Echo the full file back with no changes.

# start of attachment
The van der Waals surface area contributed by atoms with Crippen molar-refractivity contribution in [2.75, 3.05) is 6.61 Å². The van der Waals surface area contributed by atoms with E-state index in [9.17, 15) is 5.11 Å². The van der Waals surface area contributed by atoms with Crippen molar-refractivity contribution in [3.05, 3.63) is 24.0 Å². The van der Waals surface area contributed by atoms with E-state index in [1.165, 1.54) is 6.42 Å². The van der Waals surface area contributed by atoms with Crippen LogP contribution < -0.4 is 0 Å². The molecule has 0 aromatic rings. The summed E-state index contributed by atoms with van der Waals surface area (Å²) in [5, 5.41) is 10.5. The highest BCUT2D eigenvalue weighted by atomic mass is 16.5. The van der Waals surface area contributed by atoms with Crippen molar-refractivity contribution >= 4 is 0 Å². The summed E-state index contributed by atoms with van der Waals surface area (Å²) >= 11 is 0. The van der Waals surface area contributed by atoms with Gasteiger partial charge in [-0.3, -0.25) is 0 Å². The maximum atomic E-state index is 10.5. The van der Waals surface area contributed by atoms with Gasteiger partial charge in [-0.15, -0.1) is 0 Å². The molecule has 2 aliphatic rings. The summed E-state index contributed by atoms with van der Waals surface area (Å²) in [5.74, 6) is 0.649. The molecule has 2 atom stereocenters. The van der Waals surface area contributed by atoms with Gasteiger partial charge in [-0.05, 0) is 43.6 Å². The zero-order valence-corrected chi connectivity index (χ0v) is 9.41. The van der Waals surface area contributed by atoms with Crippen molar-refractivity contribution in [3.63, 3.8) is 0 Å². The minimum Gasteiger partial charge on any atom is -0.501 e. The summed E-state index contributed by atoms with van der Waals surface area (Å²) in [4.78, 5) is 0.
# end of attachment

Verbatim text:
The van der Waals surface area contributed by atoms with Crippen molar-refractivity contribution in [2.75, 3.05) is 6.61 Å². The van der Waals surface area contributed by atoms with E-state index in [9.17, 15) is 5.11 Å². The van der Waals surface area contributed by atoms with Crippen molar-refractivity contribution in [3.05, 3.63) is 24.0 Å². The van der Waals surface area contributed by atoms with E-state index in [1.165, 1.54) is 6.42 Å². The van der Waals surface area contributed by atoms with Crippen LogP contribution < -0.4 is 0 Å². The molecule has 0 aromatic rings. The summed E-state index contributed by atoms with van der Waals surface area (Å²) in [5, 5.41) is 10.5. The highest BCUT2D eigenvalue weighted by atomic mass is 16.5. The van der Waals surface area contributed by atoms with Crippen molar-refractivity contribution >= 4 is 0 Å². The summed E-state index contributed by atoms with van der Waals surface area (Å²) >= 11 is 0. The van der Waals surface area contributed by atoms with Gasteiger partial charge in [-0.3, -0.25) is 0 Å². The maximum atomic E-state index is 10.5. The van der Waals surface area contributed by atoms with Gasteiger partial charge in [-0.15, -0.1) is 0 Å². The molecule has 2 aliphatic rings. The summed E-state index contributed by atoms with van der Waals surface area (Å²) in [5.74, 6) is 0.649. The molecule has 2 atom stereocenters. The van der Waals surface area contributed by atoms with Gasteiger partial charge in [-0.05, 0) is 43.6 Å². The zero-order valence-corrected chi connectivity index (χ0v) is 9.41. The van der Waals surface area contributed by atoms with Crippen molar-refractivity contribution in [3.63, 3.8) is 0 Å². The minimum Gasteiger partial charge on any atom is -0.501 e. The summed E-state index contributed by atoms with van der Waals surface area (Å²) in [4.78, 5) is 0.